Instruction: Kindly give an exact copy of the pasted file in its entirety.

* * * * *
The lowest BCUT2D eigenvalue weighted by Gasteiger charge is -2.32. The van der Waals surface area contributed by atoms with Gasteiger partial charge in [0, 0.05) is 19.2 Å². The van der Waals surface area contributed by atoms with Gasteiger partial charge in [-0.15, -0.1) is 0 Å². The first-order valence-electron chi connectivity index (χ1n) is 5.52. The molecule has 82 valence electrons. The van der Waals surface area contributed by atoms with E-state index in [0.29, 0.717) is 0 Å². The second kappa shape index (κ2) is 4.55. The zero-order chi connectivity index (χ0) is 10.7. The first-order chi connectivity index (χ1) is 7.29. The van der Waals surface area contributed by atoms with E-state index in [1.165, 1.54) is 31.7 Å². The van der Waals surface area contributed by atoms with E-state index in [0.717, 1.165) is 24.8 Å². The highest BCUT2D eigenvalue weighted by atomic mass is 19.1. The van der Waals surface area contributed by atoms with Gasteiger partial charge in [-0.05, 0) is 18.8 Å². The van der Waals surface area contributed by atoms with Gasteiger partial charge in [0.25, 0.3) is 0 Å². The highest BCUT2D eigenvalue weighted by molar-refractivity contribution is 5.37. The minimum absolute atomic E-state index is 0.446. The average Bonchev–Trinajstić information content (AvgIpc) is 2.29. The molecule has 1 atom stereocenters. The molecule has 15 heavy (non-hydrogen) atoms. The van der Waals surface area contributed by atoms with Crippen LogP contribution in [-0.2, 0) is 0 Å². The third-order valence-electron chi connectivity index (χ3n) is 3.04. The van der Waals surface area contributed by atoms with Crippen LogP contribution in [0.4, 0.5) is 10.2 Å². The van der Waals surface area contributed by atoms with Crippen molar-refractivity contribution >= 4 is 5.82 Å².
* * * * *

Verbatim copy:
The lowest BCUT2D eigenvalue weighted by Gasteiger charge is -2.32. The van der Waals surface area contributed by atoms with Gasteiger partial charge in [0, 0.05) is 19.2 Å². The van der Waals surface area contributed by atoms with Gasteiger partial charge in [-0.15, -0.1) is 0 Å². The first-order valence-electron chi connectivity index (χ1n) is 5.52. The molecule has 82 valence electrons. The van der Waals surface area contributed by atoms with E-state index in [0.29, 0.717) is 0 Å². The second kappa shape index (κ2) is 4.55. The zero-order chi connectivity index (χ0) is 10.7. The first-order chi connectivity index (χ1) is 7.29. The van der Waals surface area contributed by atoms with E-state index in [1.165, 1.54) is 31.7 Å². The van der Waals surface area contributed by atoms with E-state index in [0.717, 1.165) is 24.8 Å². The highest BCUT2D eigenvalue weighted by atomic mass is 19.1. The van der Waals surface area contributed by atoms with Gasteiger partial charge in [-0.05, 0) is 18.8 Å². The van der Waals surface area contributed by atoms with Gasteiger partial charge in [0.25, 0.3) is 0 Å². The highest BCUT2D eigenvalue weighted by molar-refractivity contribution is 5.37. The minimum absolute atomic E-state index is 0.446. The average Bonchev–Trinajstić information content (AvgIpc) is 2.29. The molecule has 1 atom stereocenters. The molecule has 15 heavy (non-hydrogen) atoms. The van der Waals surface area contributed by atoms with Crippen LogP contribution in [-0.2, 0) is 0 Å². The third-order valence-electron chi connectivity index (χ3n) is 3.04. The van der Waals surface area contributed by atoms with Crippen LogP contribution in [0.4, 0.5) is 10.2 Å². The van der Waals surface area contributed by atoms with Crippen molar-refractivity contribution >= 4 is 5.82 Å².